Childhood obesity: Three quarters of Year 6 boys in the North West now classed as obese

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Three quarters of all year 6 boys in the north west are now obese.

The shocking stats have been revealed in a Government report - with experts saying there has been a dramatic rise in obesity since the pandemic.

Now the NHS has revealed plans to double the number of specialist obesity clinics across the country – from 15 to 30.

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What's changed?

Child obesity action call.Child obesity action call.
Child obesity action call.

Every year officials measure the height and weight of more than one million children to assess childhood obesity.

The latest report shows that in the North West, 14,340 Year 6 children were classed as obese in 2019/20, before the pandemic hit.

>>>Read here why a Leyland man is backing a call for free school means for all primary-aged pupils

According to the UK Addiction Treatment Group, this equated to an average 23 per cent of children measured who were obese.

New figures show this count has rocketed by 40 per cent to 20,010 Year 6 children classified as obese in 2021/22, averaging at 25 per cent of those measured being obese.

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The majority of obese Year 6 children in the North West are boys - 8,105 in 2019/20 rising to 11,395 in 2021/22.

As it stands, three quarters (75 per cent) of all Year 6 boys in the North West are obese.

Severely obese

Further analysis of the Government’s report by UKAT reveals that in 2019/20, just 3,270 Year 6 children in the North West were classed as ‘severely obese’. This has risen by 52 per cent in two years to 4,995. Again, the majority of these (3,030) are boys.

What does the NHS say?

NHS Chief Executive Amanda Pritchard announced at an Expo in Manchester last week that “doing nothing is not an option” and that earlier intervention can prevent long term health problems such as heart attacks and strokes.

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A new initiative launched by the NHS is backed by £18 million over the next two years, and will double the ambitions set out in the NHS Long Term Plan to introduce 15 new obesity clinics in England.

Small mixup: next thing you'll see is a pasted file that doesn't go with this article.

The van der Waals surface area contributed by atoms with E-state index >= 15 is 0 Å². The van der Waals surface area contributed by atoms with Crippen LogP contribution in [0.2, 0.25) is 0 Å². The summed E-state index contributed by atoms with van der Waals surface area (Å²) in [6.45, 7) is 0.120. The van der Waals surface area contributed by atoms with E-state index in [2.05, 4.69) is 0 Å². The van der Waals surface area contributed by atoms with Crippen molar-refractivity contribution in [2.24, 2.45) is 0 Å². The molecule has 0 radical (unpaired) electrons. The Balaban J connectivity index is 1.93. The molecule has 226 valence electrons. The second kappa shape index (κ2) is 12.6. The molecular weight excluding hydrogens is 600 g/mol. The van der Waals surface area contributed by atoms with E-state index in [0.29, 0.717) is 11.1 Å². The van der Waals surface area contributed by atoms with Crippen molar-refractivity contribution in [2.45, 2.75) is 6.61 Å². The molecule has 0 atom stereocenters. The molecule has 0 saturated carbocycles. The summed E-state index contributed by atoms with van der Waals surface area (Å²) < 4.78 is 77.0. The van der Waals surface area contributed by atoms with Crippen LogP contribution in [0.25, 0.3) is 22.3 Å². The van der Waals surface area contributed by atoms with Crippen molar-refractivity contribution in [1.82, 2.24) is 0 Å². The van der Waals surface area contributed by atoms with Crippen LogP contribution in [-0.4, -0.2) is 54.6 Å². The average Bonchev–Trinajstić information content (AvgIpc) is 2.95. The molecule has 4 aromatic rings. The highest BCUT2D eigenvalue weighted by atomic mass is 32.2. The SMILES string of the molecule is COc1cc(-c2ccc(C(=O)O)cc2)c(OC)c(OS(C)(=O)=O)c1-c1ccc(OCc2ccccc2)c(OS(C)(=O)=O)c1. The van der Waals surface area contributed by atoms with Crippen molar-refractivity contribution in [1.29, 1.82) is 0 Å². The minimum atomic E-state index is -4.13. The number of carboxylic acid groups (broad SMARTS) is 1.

How will the clinics work?

The focus of the NHS obesity clinics is to allow children and young people direct access to NHS doctors, nurses, psychologists, social workers and dieticians who will help provide tailored care and diet plans and lifestyle changes.

The clinics are also intended to identify the factors which cause obesity in the first place.

Call for caution

Nuno Albuquerque, Head of Treatment at the UKAT said: “Children and young people should not be obese, as not only does it put a real strain on their physical and mental development, it also embeds really unhealthy relationships with food and body image from a very early age.

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“This is why we’re very keen to ensure that the NHS’s obesity clinics are not just rolled out as mass ‘diet-plans for kids’; care and caution needs to be in place to ensure that a child does not develop an eating disorder or a body dysmorphic disorder.

“Ultimately, preventing obesity starts with education, for both the child and their parents, as it will likely be the parents who are the primary providers of what the child is eating on a daily basis. We’re hopeful that the NHS obesity clinics will place as much focus on the child with obesity as they do towards educating and encouraging the parents, because the support network is the key to success in young patients.”

How it obesity calculated?

The Government works out obesity using the 1990 British growth reference chart, a large collection of statistics used to determine a child’s body mass index (BMI).

BMI - body mass index - is measured as a ratio of height to weight.

For most adults, an ideal BMI is in the 18.5 to 24.9 range.

Children’s BMI is measured differently to adults and age and gender is taken in to consideration.